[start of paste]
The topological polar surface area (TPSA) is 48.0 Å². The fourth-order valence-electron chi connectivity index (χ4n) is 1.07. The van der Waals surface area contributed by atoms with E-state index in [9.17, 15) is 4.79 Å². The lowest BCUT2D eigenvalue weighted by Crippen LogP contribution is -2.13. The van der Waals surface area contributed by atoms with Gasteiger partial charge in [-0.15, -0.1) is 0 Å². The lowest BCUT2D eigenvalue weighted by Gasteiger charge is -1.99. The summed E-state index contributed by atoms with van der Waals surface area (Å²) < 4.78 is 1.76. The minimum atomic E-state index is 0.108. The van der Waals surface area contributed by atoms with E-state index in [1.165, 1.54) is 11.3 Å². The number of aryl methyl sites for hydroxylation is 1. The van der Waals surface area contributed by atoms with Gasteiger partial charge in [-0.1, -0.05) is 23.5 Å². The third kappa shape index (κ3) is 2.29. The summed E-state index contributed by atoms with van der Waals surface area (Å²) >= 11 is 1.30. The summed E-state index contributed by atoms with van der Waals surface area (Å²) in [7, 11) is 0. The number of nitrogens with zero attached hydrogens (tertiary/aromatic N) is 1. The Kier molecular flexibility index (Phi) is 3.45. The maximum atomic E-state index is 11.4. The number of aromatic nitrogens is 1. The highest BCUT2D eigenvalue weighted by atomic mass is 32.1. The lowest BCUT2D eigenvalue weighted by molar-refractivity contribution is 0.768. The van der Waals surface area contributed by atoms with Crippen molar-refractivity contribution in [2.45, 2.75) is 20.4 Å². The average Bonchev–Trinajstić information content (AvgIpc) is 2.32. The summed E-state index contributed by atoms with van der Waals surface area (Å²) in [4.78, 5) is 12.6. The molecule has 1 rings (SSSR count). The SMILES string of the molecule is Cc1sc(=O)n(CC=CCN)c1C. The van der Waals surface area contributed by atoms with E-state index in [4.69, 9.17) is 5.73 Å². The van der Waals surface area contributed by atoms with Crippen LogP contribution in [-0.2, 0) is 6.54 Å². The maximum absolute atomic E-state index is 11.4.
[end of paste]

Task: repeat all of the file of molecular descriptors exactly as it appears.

The topological polar surface area (TPSA) is 48.0 Å². The fourth-order valence-electron chi connectivity index (χ4n) is 1.07. The van der Waals surface area contributed by atoms with E-state index in [9.17, 15) is 4.79 Å². The lowest BCUT2D eigenvalue weighted by Crippen LogP contribution is -2.13. The van der Waals surface area contributed by atoms with Gasteiger partial charge in [-0.15, -0.1) is 0 Å². The lowest BCUT2D eigenvalue weighted by Gasteiger charge is -1.99. The summed E-state index contributed by atoms with van der Waals surface area (Å²) < 4.78 is 1.76. The minimum atomic E-state index is 0.108. The van der Waals surface area contributed by atoms with E-state index in [1.165, 1.54) is 11.3 Å². The number of aryl methyl sites for hydroxylation is 1. The van der Waals surface area contributed by atoms with Gasteiger partial charge in [-0.1, -0.05) is 23.5 Å². The third kappa shape index (κ3) is 2.29. The summed E-state index contributed by atoms with van der Waals surface area (Å²) >= 11 is 1.30. The summed E-state index contributed by atoms with van der Waals surface area (Å²) in [7, 11) is 0. The number of nitrogens with zero attached hydrogens (tertiary/aromatic N) is 1. The Kier molecular flexibility index (Phi) is 3.45. The maximum atomic E-state index is 11.4. The number of aromatic nitrogens is 1. The highest BCUT2D eigenvalue weighted by atomic mass is 32.1. The lowest BCUT2D eigenvalue weighted by molar-refractivity contribution is 0.768. The van der Waals surface area contributed by atoms with Crippen molar-refractivity contribution in [2.45, 2.75) is 20.4 Å². The average Bonchev–Trinajstić information content (AvgIpc) is 2.32. The summed E-state index contributed by atoms with van der Waals surface area (Å²) in [4.78, 5) is 12.6. The molecule has 1 rings (SSSR count). The SMILES string of the molecule is Cc1sc(=O)n(CC=CCN)c1C. The van der Waals surface area contributed by atoms with E-state index in [4.69, 9.17) is 5.73 Å². The van der Waals surface area contributed by atoms with Crippen LogP contribution in [-0.2, 0) is 6.54 Å². The maximum absolute atomic E-state index is 11.4.